March 19, 2017 - Third Sunday in Lent
7 Go, eat your bread with enjoyment, and drink your wine with a merry heart; for God has long ago approved what you do. 8 Let your garments always be white; do not let oil be lacking on your head. 9 Enjoy life with the spouse whom you love, all the days of your vain life that are given you under the sun, because that is your portion in life, and in your toil at which you toil under the sun. 10 Whatever your hand finds to do, do with your might; for there is no work or thought or knowledge or wisdom in Sheol, to which you are going.
11 Again I saw that under the sun the race is not to the swift, nor the battle to the strong, nor bread to the wise, nor riches to the intelligent, nor favor to the skillful; but time and chance happen to them all. 12 For no one can anticipate the time of disaster. Like fish taken in a cruel net, and like birds caught in a snare, so mortals are snared at a time of calamity, when it suddenly falls upon them.
13 I have also seen this example of wisdom under the sun, and it seemed great to me. 14 There was a little city with few people in it. A great king came against it and besieged it, building great siege works against it. 15 Now there was found in it a poor wise man, and he by his wisdom delivered the city. Yet no one remembered that poor man. 16 So I said, “Wisdom is better than might; yet the poor man’s wisdom is despised, and his words are not heeded.”
17 The quiet words of the wise are more to be heeded
than the shouting of a ruler among fools.
18 Wisdom is better than weapons of war,
but one bungler destroys much good.
Sermon: enjoyLENT: Wise Joy
A boat docked in a tiny Thai village. An American tourist complimented the local fisherman on the quality of his fish and asked how long it took him to catch them.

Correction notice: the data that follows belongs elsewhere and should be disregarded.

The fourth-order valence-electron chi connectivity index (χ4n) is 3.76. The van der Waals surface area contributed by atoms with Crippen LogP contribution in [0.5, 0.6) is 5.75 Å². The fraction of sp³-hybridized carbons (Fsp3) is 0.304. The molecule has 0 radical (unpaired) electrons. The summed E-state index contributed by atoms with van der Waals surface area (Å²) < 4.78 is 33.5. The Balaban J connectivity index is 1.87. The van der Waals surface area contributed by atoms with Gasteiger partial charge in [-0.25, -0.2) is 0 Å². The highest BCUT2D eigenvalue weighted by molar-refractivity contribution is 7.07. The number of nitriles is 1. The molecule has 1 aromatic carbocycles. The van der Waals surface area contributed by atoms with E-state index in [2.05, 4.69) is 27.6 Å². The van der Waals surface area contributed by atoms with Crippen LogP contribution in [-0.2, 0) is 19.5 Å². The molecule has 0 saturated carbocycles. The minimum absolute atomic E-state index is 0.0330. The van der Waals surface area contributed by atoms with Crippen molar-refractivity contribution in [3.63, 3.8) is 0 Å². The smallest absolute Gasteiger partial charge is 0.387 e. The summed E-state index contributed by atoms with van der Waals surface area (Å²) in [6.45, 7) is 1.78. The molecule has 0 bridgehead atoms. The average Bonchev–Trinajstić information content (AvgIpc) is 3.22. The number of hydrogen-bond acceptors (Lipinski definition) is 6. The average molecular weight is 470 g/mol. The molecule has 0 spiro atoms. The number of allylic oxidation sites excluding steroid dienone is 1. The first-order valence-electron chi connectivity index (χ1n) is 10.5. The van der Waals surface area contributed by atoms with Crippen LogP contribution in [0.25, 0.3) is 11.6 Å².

“Not very long,” answered the fisherman.
“But then, why didn’t you stay out longer and catch more?” asked the American.
The fisherman explained that his small catch was sufficient to meet his needs and those of his family.
The American asked, “But what do you do with the rest of your time?”
“I sleep late, fish a little, play with my children, and take a nap with my wife. In the evenings, I go into the village to see my friends, have a few drinks, play the guitar, and sing a few songs. I have a full life…”
The American interrupted, “I have an MBA from Harvard and I can help you! You should start by fishing longer every day. You can then sell the extra fish you catch. With the extra revenue, you can buy a bigger boat.”
“And after that?” asked the fisherman.
“With the extra money the larger boat will bring, you can buy a second one and a third one and so on until you have an entire fleet of trawlers. Instead of selling your fish to a middle man, you can then negotiate directly with the processing plants and maybe even open your own plant. You can then leave this little village and move to Bangkok, Singapore, or even Hong Kong! From there you can direct your huge new enterprise.”
“How long would that take?” asked the fisherman.
“Twenty, perhaps twenty-five years,” replied the American.
“And after that?”
“Afterwards? Well my friend, that’s when it gets really interesting,” answered the American, laughing. “When your business gets really big, you can start buying and selling stocks and make millions!”
“Millions? Really? And after that?” asked the fisherman.
“After that you’ll be able to retire, live in a tiny village near the coast, sleep late, play with your grandchildren, catch a few fish, take a nap with your wife, and spend your evenings drinking and enjoying your friends.”
You may have heard this parable before. It reveals to us the inherent wisdom and joy to be found in simplicity. It’s the same message the book of Ecclesiastes (or Qoheleth in the Hebrew, its true name) is trying to convey.
Life is fleeing. The effects of time and hardship happen to us all. But enjoyment – living with an indwelling of joy in all circumstances – is God’s gift to us. Those deemed wise and powerful in this world are often the most foolish; the poor, like our Thai fisherman, possess a wisdom the world tends to overlook or dismiss.
This book is often dismissed in the same way: it comes across as inherently pessimistic (“all is vanity!”) or something to dust off only for funerals (“for everything there is a season, and a time for ever matter under heaven.”). It names the uncomfortable realities of life and death, presents confusing contradictions to us, and certainly does not seem to exude joy.